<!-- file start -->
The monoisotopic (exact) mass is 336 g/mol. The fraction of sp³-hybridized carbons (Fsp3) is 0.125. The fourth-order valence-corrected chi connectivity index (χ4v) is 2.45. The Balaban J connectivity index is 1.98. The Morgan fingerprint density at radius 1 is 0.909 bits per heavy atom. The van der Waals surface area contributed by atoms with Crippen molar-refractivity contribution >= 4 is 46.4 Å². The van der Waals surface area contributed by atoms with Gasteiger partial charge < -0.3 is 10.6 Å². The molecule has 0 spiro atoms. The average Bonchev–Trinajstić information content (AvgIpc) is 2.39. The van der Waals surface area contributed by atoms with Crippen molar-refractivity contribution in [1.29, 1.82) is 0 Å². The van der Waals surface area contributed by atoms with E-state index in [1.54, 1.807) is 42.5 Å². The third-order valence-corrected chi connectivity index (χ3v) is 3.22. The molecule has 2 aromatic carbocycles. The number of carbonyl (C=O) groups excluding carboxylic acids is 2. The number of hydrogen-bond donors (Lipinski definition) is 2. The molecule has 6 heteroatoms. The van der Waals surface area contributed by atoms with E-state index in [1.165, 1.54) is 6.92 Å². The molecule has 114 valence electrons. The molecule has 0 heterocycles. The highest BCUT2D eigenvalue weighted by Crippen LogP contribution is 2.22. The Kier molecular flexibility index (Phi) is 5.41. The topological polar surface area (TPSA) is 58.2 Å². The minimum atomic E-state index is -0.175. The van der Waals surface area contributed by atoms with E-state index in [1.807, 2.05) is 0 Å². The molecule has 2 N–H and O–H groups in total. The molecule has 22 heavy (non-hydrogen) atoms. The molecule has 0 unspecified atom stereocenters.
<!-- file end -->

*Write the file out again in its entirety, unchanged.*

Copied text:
The monoisotopic (exact) mass is 336 g/mol. The fraction of sp³-hybridized carbons (Fsp3) is 0.125. The fourth-order valence-corrected chi connectivity index (χ4v) is 2.45. The Balaban J connectivity index is 1.98. The Morgan fingerprint density at radius 1 is 0.909 bits per heavy atom. The van der Waals surface area contributed by atoms with Crippen molar-refractivity contribution >= 4 is 46.4 Å². The van der Waals surface area contributed by atoms with Gasteiger partial charge < -0.3 is 10.6 Å². The molecule has 0 spiro atoms. The average Bonchev–Trinajstić information content (AvgIpc) is 2.39. The van der Waals surface area contributed by atoms with Crippen molar-refractivity contribution in [1.29, 1.82) is 0 Å². The van der Waals surface area contributed by atoms with E-state index in [1.54, 1.807) is 42.5 Å². The third-order valence-corrected chi connectivity index (χ3v) is 3.22. The molecule has 2 aromatic carbocycles. The number of carbonyl (C=O) groups excluding carboxylic acids is 2. The number of hydrogen-bond donors (Lipinski definition) is 2. The molecule has 6 heteroatoms. The van der Waals surface area contributed by atoms with E-state index in [1.165, 1.54) is 6.92 Å². The molecule has 114 valence electrons. The molecule has 0 heterocycles. The highest BCUT2D eigenvalue weighted by Crippen LogP contribution is 2.22. The Kier molecular flexibility index (Phi) is 5.41. The topological polar surface area (TPSA) is 58.2 Å². The minimum atomic E-state index is -0.175. The van der Waals surface area contributed by atoms with E-state index in [1.807, 2.05) is 0 Å². The molecule has 2 N–H and O–H groups in total. The molecule has 22 heavy (non-hydrogen) atoms. The molecule has 0 unspecified atom stereocenters.